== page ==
Luxor Temple - Roman Fresco StudiesManual September 24. 2018
LT 20115 (detail) - Multilayered representation of Roman fresco
Documenting the Roman frescoes in the Imperial Cult Chamber at Luxor temple is a rather unique Epigraphic Survey project. A few years ago, these frescoes went through a very thorough restoration process, including extensive photo documentation. The results of this preliminary work are being published now by the American Research Center in Egypt.
When the decision was made to undertake a more in-depth recording of these frescoes, there was a long debate about which aspects of the fresco should be emphasized on a drawing and how to differentiate its rather distinctive style from the Pharaonic scenes behind it. The solution was to design a method that shows a wide range of (mostly) eroded painted details, at the same time keeping the simplified graphic language that the Epigraphic Survey invented for relief documentation. Once again, the goal was not to replace the already-produced color photos, but to complement them with drawings showing synthesized and enhanced details of the paintings.
LT 20115 - Enhanced color photo (detail)
The in-situ drawing was created by using pencil lines on a photo enlargement. The underlying Eighteenth Dynasty relief decoration, visible in areas where the fresco had fallen away, was treated using the traditional Epigraphic Survey conventions, while the fresco was penciled using a crisscrossed pencil pattern instead of outlines. This method allowed the artist to indicate such subtle areas as eroded surfaces where very little pigment was left and regular pencil lines couldn’t be used. In most cases the observer’s eyes piece these patterns together into distinct features.
Scanning was executed in stages to be able to separate the penciling from the background photo (we’ve written about this in detail in Chapter 4, Section 3). The first attempt was to recreate the fresco pattern digitally, which required a thorough copy of the in-situ pencil crisscrosses throughout the entire drawing.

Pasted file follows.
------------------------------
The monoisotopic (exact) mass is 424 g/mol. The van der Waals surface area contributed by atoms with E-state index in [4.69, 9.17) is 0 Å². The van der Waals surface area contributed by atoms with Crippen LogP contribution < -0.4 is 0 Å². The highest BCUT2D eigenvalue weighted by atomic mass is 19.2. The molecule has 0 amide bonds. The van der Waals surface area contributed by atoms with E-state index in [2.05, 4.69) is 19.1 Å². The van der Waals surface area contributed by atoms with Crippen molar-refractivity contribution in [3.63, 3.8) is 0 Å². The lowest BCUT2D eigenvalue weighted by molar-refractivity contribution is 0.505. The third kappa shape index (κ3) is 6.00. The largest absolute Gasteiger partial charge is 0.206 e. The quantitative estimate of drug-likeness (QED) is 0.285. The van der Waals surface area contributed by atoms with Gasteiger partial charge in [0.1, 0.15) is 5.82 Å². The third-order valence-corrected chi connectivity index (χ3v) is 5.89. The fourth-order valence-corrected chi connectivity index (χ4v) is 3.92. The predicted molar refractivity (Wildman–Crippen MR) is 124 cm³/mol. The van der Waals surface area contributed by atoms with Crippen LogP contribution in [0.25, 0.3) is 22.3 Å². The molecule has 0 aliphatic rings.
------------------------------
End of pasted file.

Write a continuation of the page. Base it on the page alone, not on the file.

Inking penciled texture
Later on, another layer was added on top of the first, containing much less texture but a lot more depth and definition. To distinguish between layers and to get the desired effect, different opacity effects were added to each layer. Changing the Layer Opacity instead of setting up different brushes allowed the artist to work with the same brush sets on every layer.
Adding a darker texture for depth
In the next step, a lighter texture was added on yet another layer, indicating subtle enhancements for capturing details. At this point, all three layers were based on the same black brush line texture, with the opacity being 30-60-80%, respectively.
Adding a lighter texture for details
When adding texture to large homogeneous areas (draperies, background, etc.) a pattern of crisscrossed lines in different densities was used to speed up the process. The same Pattern Stamp tool was used for adding lighter detail textures as well.
Light, medium, and intense texture patterns
While no damaged areas or any other nondecorative surface elements were added to the fresco to avoid overcomplicating its appearance, the Pharaonic layers were treated in the opposite way. The result was a richly textured fresco drawing with only damage outlines included, juxtaposed with a much more simply outlined relief representation, including rich textured damage surfaces.
Drawing carved lines and damage on the relief
For presentation purposes, the Pharaonic layers had to stay in the background, so the oppacity of all these layers was taken down to 50%. This change gave the layers a very similar appearance to the actual situation on the wall. Consequently, many different versions can be printed based on the opacity of each layer, depending on what features need to be emphasized.
Reducing relief opacity to emphasize fresco
LT 20115 (detail) - Digital composite drawing (Click photo to discover in full resolution)
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Jeremy ScholtenFebruary 19. 2019
Do the frescoes really represent senators because there are a lot my friends who say represent soldiers because of the color schemes of the clothes and red cilngulum would suggest that they are officers. Kind Regards Jeremy Scholten
Dear Jeremy, thank you very much for taking an interest in our website! Regarding the late roman murals and who they represent, we believe, that the figures appearing on the South-East wall are well-dressed dignitaries paying homage to one of the enthroned tetrarchs. Indeed, the individuals in the top row wear red-ocher cloaks signaling their high office (paludamenta) fastened at their right shoulders with fibulae. You can find a detailed description of the frescoes in the following book: Susanna McFadden and Michael Jones (eds.) - Art of Empire, The Roman Frescoes ad the Cult Chamber in Luxor Temple (2015).